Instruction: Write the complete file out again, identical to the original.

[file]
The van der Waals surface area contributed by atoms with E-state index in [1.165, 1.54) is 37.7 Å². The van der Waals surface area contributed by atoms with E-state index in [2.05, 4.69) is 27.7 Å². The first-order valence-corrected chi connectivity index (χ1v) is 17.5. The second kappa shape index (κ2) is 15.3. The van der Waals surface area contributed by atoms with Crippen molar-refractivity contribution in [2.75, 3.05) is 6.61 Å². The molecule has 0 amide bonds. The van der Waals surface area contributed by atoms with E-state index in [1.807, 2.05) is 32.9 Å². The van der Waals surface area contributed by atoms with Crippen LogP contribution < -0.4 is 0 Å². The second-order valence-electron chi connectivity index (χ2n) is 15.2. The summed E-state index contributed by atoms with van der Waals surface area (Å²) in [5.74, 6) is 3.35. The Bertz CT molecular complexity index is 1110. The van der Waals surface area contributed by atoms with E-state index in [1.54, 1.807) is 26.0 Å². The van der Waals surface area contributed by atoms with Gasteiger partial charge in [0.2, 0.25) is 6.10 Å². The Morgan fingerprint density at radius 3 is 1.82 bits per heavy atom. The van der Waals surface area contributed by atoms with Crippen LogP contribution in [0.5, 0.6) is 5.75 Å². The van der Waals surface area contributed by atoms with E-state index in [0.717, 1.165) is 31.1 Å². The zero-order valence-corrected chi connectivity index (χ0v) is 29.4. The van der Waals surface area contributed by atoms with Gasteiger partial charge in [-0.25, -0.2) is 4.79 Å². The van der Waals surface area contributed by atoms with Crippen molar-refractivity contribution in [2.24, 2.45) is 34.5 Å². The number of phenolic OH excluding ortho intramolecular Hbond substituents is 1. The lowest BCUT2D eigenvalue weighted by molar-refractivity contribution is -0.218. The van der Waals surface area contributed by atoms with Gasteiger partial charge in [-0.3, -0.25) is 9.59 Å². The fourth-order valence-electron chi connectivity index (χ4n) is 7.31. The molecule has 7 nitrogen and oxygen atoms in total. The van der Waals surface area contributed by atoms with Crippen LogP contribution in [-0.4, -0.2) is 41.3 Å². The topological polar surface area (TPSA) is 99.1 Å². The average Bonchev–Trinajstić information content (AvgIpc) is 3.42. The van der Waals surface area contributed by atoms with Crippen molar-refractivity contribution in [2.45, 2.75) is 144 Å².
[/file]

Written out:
The van der Waals surface area contributed by atoms with E-state index in [1.165, 1.54) is 37.7 Å². The van der Waals surface area contributed by atoms with E-state index in [2.05, 4.69) is 27.7 Å². The first-order valence-corrected chi connectivity index (χ1v) is 17.5. The second kappa shape index (κ2) is 15.3. The van der Waals surface area contributed by atoms with Crippen molar-refractivity contribution in [2.75, 3.05) is 6.61 Å². The molecule has 0 amide bonds. The van der Waals surface area contributed by atoms with E-state index in [1.807, 2.05) is 32.9 Å². The van der Waals surface area contributed by atoms with Crippen LogP contribution < -0.4 is 0 Å². The second-order valence-electron chi connectivity index (χ2n) is 15.2. The summed E-state index contributed by atoms with van der Waals surface area (Å²) in [5.74, 6) is 3.35. The Bertz CT molecular complexity index is 1110. The van der Waals surface area contributed by atoms with E-state index in [1.54, 1.807) is 26.0 Å². The van der Waals surface area contributed by atoms with Gasteiger partial charge in [0.2, 0.25) is 6.10 Å². The Morgan fingerprint density at radius 3 is 1.82 bits per heavy atom. The van der Waals surface area contributed by atoms with Crippen LogP contribution in [0.5, 0.6) is 5.75 Å². The van der Waals surface area contributed by atoms with E-state index in [0.717, 1.165) is 31.1 Å². The zero-order valence-corrected chi connectivity index (χ0v) is 29.4. The van der Waals surface area contributed by atoms with Gasteiger partial charge in [-0.25, -0.2) is 4.79 Å². The van der Waals surface area contributed by atoms with Crippen molar-refractivity contribution in [2.24, 2.45) is 34.5 Å². The number of phenolic OH excluding ortho intramolecular Hbond substituents is 1. The lowest BCUT2D eigenvalue weighted by molar-refractivity contribution is -0.218. The van der Waals surface area contributed by atoms with Gasteiger partial charge in [-0.3, -0.25) is 9.59 Å². The fourth-order valence-electron chi connectivity index (χ4n) is 7.31. The molecule has 7 nitrogen and oxygen atoms in total. The van der Waals surface area contributed by atoms with Crippen LogP contribution in [-0.4, -0.2) is 41.3 Å². The topological polar surface area (TPSA) is 99.1 Å². The average Bonchev–Trinajstić information content (AvgIpc) is 3.42. The van der Waals surface area contributed by atoms with Crippen molar-refractivity contribution in [2.45, 2.75) is 144 Å².